Our politicians and regulators MUST tackle and solve the problem of 'we can regulate nationally, but the banks are international so we must get agreement first' - THIS INTERNATIONAL AGREEMENT WILL NOT COME and we must face this. Further, even if there is agreement there will be no way to enforce such agreement as there is absolutely no possibility of there being an international body capable of enforcement or applying sanctions.

    I am therefore drawn to the conclusion that we must enforce national regulation without agreement. If we don't then further collapse will happen and we have been warned!

  • Comment number 9.

    A bit optimistic to expect us to make a profit considering the poor quality of NR's lending.

    And L Myners didn't help by stating the obvious with no real solution.

    Banking has always been a risky business. The appearance is that banks are substantial, stable institutions. The reality is that they are complicated large organisations which are only as good as the quality of their lending.

    They have become so big as to be a threat to economic stability in the Western world, in that if support is not given on a substantial failure there is a danger of a failure of the monetary system, possibly leading to anarchy.

    The problem arose primarily due to poor lending decisions in respect of:

    (a) Property
    Money was lent on too great a percentage of inflated values.
    This was driven by the bonus culture which encouraged staff to secure a deal even where the security was highly questionable, and led to the position where borrowers are considered more valuable than depositors. It led to inflationary and increasing property values which then appeared to justify the risky lending decisions, and the security then appeared adequate.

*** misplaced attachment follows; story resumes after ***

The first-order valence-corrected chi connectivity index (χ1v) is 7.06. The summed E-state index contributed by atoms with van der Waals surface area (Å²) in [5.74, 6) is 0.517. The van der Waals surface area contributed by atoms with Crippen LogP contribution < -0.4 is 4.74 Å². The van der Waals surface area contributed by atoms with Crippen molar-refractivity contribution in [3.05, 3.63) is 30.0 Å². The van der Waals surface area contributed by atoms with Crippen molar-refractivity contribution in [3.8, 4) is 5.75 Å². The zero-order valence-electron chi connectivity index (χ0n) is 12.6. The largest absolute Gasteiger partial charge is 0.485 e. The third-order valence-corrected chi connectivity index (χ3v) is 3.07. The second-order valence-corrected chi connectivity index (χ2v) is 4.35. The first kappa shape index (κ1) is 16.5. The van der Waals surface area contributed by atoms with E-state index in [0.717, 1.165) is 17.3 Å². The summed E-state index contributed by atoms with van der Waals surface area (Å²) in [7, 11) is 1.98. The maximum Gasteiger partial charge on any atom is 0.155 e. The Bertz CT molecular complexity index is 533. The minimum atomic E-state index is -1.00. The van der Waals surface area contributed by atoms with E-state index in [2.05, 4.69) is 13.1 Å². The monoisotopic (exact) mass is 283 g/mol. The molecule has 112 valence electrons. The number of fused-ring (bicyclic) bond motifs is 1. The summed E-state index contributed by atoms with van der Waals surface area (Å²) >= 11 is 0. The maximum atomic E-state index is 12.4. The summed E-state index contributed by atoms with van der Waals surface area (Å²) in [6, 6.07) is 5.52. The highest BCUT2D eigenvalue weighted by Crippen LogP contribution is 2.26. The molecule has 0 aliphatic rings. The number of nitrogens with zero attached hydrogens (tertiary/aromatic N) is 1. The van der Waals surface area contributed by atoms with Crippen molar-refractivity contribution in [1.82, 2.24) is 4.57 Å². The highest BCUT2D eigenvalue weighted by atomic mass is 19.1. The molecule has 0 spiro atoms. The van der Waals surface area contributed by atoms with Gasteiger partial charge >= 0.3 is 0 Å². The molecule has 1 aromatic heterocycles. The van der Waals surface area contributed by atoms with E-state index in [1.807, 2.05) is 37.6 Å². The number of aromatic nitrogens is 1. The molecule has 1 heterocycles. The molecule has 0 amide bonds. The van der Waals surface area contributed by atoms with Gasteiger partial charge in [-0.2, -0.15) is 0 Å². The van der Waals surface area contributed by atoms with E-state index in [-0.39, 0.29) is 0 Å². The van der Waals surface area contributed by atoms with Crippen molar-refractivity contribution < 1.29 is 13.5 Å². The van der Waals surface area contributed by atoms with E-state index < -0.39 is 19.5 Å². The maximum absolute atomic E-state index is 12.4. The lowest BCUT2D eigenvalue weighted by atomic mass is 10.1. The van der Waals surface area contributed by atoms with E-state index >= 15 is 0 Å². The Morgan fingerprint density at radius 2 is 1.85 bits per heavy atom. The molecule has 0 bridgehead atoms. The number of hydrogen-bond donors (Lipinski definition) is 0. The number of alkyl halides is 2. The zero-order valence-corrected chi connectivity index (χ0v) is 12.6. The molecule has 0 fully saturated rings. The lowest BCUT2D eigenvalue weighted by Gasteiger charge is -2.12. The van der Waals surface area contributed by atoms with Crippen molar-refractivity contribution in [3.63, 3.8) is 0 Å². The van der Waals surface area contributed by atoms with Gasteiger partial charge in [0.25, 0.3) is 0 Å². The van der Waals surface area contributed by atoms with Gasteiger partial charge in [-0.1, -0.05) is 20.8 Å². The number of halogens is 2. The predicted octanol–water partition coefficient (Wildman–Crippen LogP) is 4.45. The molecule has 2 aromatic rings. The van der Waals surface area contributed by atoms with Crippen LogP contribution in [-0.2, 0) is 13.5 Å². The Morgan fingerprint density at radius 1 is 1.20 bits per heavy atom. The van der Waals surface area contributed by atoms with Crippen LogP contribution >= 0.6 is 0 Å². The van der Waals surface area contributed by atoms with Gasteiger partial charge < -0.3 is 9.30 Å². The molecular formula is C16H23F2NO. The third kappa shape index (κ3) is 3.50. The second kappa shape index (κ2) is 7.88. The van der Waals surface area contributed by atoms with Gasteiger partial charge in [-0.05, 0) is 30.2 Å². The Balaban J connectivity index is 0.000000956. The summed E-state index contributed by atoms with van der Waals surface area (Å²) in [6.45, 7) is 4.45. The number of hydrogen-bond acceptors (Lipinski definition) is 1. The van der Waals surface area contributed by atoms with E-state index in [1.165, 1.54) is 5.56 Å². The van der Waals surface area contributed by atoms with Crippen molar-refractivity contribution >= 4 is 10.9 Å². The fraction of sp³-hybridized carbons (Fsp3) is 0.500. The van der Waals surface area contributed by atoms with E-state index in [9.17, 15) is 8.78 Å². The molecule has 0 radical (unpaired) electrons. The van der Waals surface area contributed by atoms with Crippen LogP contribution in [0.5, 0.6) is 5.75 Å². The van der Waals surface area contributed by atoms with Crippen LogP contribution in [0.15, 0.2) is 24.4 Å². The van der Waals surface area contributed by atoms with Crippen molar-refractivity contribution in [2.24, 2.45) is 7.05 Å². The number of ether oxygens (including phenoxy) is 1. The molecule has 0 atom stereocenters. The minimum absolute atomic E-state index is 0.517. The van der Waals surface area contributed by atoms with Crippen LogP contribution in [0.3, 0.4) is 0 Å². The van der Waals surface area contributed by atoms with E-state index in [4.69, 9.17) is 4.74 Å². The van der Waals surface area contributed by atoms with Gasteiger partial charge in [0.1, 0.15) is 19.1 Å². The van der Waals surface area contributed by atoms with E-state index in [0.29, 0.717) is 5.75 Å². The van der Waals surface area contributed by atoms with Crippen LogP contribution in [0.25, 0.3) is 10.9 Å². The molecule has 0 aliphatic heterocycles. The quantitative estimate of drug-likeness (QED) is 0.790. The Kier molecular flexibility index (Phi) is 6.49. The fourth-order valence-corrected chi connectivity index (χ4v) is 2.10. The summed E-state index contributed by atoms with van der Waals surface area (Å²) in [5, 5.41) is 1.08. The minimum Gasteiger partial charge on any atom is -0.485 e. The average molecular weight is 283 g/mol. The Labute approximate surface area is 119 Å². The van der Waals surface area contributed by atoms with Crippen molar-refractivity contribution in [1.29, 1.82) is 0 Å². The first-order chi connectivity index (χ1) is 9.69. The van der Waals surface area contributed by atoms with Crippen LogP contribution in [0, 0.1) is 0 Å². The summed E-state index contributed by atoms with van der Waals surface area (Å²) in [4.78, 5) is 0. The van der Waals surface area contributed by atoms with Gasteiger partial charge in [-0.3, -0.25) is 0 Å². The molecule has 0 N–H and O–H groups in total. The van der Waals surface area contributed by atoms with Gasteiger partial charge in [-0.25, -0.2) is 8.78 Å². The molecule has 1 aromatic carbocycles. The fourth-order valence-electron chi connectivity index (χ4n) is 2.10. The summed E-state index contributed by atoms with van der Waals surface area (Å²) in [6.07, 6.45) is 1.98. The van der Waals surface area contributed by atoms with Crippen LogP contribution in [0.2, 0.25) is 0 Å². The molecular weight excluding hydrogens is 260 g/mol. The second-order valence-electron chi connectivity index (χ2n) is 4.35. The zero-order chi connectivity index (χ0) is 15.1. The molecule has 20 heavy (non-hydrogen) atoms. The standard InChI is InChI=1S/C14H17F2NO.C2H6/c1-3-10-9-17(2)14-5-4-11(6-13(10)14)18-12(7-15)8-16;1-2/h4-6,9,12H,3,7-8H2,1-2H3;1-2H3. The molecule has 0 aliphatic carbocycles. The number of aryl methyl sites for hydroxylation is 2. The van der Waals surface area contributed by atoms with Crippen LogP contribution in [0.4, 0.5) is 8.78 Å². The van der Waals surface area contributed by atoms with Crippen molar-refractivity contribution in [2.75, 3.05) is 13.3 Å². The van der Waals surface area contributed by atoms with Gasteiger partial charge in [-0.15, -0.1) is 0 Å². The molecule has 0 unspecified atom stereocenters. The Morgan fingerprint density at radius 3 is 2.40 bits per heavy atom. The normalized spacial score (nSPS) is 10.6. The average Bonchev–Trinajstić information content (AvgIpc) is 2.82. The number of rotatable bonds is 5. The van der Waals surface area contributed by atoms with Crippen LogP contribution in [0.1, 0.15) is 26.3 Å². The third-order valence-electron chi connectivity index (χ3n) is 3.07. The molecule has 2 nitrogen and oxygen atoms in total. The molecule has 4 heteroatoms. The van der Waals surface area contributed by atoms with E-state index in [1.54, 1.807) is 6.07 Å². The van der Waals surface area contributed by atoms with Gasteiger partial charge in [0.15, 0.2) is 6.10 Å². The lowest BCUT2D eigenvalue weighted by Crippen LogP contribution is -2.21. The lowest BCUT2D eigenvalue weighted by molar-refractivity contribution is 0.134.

(b) Bonds and other financial instruments.
    Money was lent/invested on instruments which are so complicated that the risks were not understood. The AAA rating of these instruments was often questionable bearing in mind that the banks were paying the people who assessed them as triple A. A major portion of the underlying value of these investments is based on property, but no one was realistically able to quantify the risk, simply relying on the AAA rating. When it became clear that these investments did not have the security which had been anticipated, and indeed no one was quite sure what security was in them due to their complexity, the banks quite properly stopped dealing in them but this stopped interbank dealing and meant that credit dried up, and this precipitated the crisis.
    The bonus culture contributed to the use of these instruments but another major advantage for the issuers is the high commissions earned from setting up such complicated investments.

    At present the government is printing money (quantitative easing) but at the end of the day someone has to pay.

    Governments need to protect their public's money from being at such risk. In the US there are restrictions on banks, based on location, so that in theory they cannot become too large, but that did not prevent them suffering from the crisis. It was not just the major banks which suffered, though most not as badly as NR.

    The risk needs to be shifted from the economy to the investors in the banks. Although governments may charge for the insurance they have guaranteed to the banks, it cannot be at a commercial rate as it would in itself be so costly that the bank would be unable to pay the cost and would fail. In effect the public have been left with a risk for which there is no benefit except the protection of the monetary system.

    The solution. (I can solve the world's problems but no one listens to me.)
    In my view the banks should be split into:

    (a) Lending and customer service operations;
    Lending on property, and to business.
    Banking services where the risks are taken by the customer eg investment portfolio management.